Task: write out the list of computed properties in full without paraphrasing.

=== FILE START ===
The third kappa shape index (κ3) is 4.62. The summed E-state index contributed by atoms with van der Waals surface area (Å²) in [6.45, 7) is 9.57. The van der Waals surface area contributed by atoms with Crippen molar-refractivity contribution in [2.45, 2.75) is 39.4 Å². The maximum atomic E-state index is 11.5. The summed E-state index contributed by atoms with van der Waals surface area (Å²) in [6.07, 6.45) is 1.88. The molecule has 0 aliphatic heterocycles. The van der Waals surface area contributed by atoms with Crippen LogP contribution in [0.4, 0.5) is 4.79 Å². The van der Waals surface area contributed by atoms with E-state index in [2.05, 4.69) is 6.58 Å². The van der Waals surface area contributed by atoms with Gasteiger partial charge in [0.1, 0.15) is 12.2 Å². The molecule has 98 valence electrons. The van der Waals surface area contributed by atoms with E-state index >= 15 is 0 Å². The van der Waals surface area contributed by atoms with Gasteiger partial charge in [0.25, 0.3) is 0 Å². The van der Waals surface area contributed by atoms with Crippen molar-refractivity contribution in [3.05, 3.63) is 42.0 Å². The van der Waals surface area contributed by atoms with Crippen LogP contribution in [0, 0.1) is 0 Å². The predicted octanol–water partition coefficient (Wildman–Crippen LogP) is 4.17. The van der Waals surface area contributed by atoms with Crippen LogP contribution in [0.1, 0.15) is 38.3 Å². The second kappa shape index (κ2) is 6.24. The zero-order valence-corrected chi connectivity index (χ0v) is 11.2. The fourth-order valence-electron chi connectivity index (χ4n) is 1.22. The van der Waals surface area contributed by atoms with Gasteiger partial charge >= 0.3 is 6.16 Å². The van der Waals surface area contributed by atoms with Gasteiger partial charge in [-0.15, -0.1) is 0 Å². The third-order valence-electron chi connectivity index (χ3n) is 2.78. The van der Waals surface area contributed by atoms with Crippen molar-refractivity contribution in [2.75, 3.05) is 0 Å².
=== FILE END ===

The third kappa shape index (κ3) is 4.62. The summed E-state index contributed by atoms with van der Waals surface area (Å²) in [6.45, 7) is 9.57. The van der Waals surface area contributed by atoms with Crippen molar-refractivity contribution in [2.45, 2.75) is 39.4 Å². The maximum atomic E-state index is 11.5. The summed E-state index contributed by atoms with van der Waals surface area (Å²) in [6.07, 6.45) is 1.88. The molecule has 0 aliphatic heterocycles. The van der Waals surface area contributed by atoms with Crippen LogP contribution in [0.4, 0.5) is 4.79 Å². The van der Waals surface area contributed by atoms with E-state index in [2.05, 4.69) is 6.58 Å². The van der Waals surface area contributed by atoms with Gasteiger partial charge in [0.1, 0.15) is 12.2 Å². The molecule has 98 valence electrons. The van der Waals surface area contributed by atoms with E-state index >= 15 is 0 Å². The van der Waals surface area contributed by atoms with Gasteiger partial charge in [0.25, 0.3) is 0 Å². The van der Waals surface area contributed by atoms with Crippen molar-refractivity contribution in [3.05, 3.63) is 42.0 Å². The van der Waals surface area contributed by atoms with Crippen LogP contribution in [0, 0.1) is 0 Å². The predicted octanol–water partition coefficient (Wildman–Crippen LogP) is 4.17. The van der Waals surface area contributed by atoms with Crippen LogP contribution in [0.1, 0.15) is 38.3 Å². The second kappa shape index (κ2) is 6.24. The zero-order valence-corrected chi connectivity index (χ0v) is 11.2. The fourth-order valence-electron chi connectivity index (χ4n) is 1.22. The van der Waals surface area contributed by atoms with Gasteiger partial charge >= 0.3 is 6.16 Å². The van der Waals surface area contributed by atoms with Gasteiger partial charge in [-0.15, -0.1) is 0 Å². The third-order valence-electron chi connectivity index (χ3n) is 2.78. The van der Waals surface area contributed by atoms with Crippen molar-refractivity contribution in [2.75, 3.05) is 0 Å².